Ship & Boat Captain
Overview and Key Facts
Jobs in 2031
What Do They Do?A ship and boat captain could...
Overview Listen to this sectionShip and boat captains have the important job of commanding ships and boats through domestic and deep-sea waterways, so that passengers and cargo arrive safely. To do this, they need knowledge of the mechanical and electrical workings of ships, navigation, signaling, national and international legal rules in waterways, as well as strong leadership skills, since they supervise the work of all other crew members.
Do You Have the Skills and Characteristics of a Ship & Boat Captain?
- Operation and Control: ? Controlling operations of equipment or systems.
- Operation Monitoring: ? Watching gauges, dials, or other indicators to make sure a machine is working properly.
- Active Listening: ? Giving full attention to what other people are saying, taking time to understand the points being made, asking questions as appropriate, and not interrupting at inappropriate times.
- Critical Thinking: ? Using logic and reasoning to identify the strengths and weaknesses of alternative solutions, conclusions or approaches to problems.
- Speaking: ? Talking to others to convey information effectively.
- Monitoring: ? Monitoring/Assessing performance of yourself, other individuals, or organizations to make improvements or take corrective action.
- Judgment and Decision Making: ? Considering the relative costs and benefits of potential actions to choose the most appropriate one.
- Coordination: ? Adjusting actions in relation to others' actions.
- Complex Problem Solving: ? Identifying complex problems and reviewing related information to develop and evaluate options and implement solutions.
- Time Management: ? Managing one's own time and the time of others.
Core TasksThink about if you'd like the typical tasks a Ship & Boat Captain might do:
- Direct courses and speeds of ships, based on specialized knowledge of local winds, weather, water depths, tides, currents, and hazards.
- Prevent ships under navigational control from engaging in unsafe operations.
- Serve as a vessel's docking master upon arrival at a port or at a berth.
- Consult maps, charts, weather reports, or navigation equipment to determine and direct ship movements.
- Steer and operate vessels, using radios, depth finders, radars, lights, buoys, or lighthouses.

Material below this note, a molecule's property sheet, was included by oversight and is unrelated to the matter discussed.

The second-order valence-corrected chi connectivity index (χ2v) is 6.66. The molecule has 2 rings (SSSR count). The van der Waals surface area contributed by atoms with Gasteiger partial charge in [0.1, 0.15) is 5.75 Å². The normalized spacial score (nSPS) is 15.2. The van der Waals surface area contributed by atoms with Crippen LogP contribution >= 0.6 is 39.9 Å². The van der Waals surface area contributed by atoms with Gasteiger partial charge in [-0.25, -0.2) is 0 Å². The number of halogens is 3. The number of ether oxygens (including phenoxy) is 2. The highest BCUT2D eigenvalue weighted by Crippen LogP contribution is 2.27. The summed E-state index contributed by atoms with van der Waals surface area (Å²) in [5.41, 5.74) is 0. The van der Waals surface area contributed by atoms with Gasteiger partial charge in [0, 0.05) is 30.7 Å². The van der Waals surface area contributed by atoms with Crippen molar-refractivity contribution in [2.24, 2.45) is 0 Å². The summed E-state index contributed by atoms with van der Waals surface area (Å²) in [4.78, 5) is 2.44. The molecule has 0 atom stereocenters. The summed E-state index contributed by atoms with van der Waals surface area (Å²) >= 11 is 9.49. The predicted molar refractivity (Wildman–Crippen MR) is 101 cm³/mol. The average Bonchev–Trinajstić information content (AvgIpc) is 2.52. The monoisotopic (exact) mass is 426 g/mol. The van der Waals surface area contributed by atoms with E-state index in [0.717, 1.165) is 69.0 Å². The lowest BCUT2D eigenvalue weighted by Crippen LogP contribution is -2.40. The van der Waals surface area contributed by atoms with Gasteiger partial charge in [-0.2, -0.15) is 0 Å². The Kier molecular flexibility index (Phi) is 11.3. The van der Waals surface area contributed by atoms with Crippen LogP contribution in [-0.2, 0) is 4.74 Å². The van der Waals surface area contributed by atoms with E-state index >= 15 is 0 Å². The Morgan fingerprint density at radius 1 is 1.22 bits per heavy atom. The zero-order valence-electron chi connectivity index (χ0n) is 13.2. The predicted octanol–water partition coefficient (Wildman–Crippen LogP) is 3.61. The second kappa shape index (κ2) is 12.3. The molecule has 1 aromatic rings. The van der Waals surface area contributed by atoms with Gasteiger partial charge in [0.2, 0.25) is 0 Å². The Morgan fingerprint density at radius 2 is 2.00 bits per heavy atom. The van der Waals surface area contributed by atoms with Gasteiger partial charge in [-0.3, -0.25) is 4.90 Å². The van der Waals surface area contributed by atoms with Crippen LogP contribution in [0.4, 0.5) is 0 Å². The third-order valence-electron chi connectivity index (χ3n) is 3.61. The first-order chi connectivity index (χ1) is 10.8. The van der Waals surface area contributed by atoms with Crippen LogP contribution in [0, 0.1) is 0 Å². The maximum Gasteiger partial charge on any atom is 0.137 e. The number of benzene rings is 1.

- Operate ship-to-shore radios to exchange information needed for ship operations.
- Dock or undock vessels, sometimes maneuvering through narrow spaces, such as locks.
- Stand watches on vessels during specified periods while vessels are under way.
- Inspect vessels to ensure efficient and safe operation of vessels and equipment and conformance to regulations.
- Read gauges to verify sufficient levels of hydraulic fluid, air pressure, or oxygen.
- Report to appropriate authorities any violations of federal or state pilotage laws.
- Provide assistance in maritime rescue operations.
- Signal passing vessels, using whistles, flashing lights, flags, or radios.
- Measure depths of water, using depth-measuring equipment.
- Maintain boats or equipment on board, such as engines, winches, navigational systems, fire extinguishers, or life preservers.
- Signal crew members or deckhands to rig tow lines, open or close gates or ramps, or pull guard chains across entries.
- Advise ships' masters on harbor rules and customs procedures.
- Maintain records of daily activities, personnel reports, ship positions and movements, ports of call, weather and sea conditions, pollution control efforts, or cargo or passenger status.
- Observe loading or unloading of cargo or equipment to ensure that handling and storage are performed according to specifications.
- Calculate sightings of land, using electronic sounding devices and following contour lines on charts.
- Learn to operate new technology systems and procedures through instruction, simulators, or models.
- Direct or coordinate crew members or workers performing activities such as loading or unloading cargo, steering vessels, operating engines, or operating, maintaining, or repairing ship equipment.
- Arrange for ships to be fueled, restocked with supplies, or repaired.
- Supervise crews in cleaning or maintaining decks, superstructures, or bridges.
- Purchase supplies or equipment.
- Conduct safety drills such as man overboard or fire drills.
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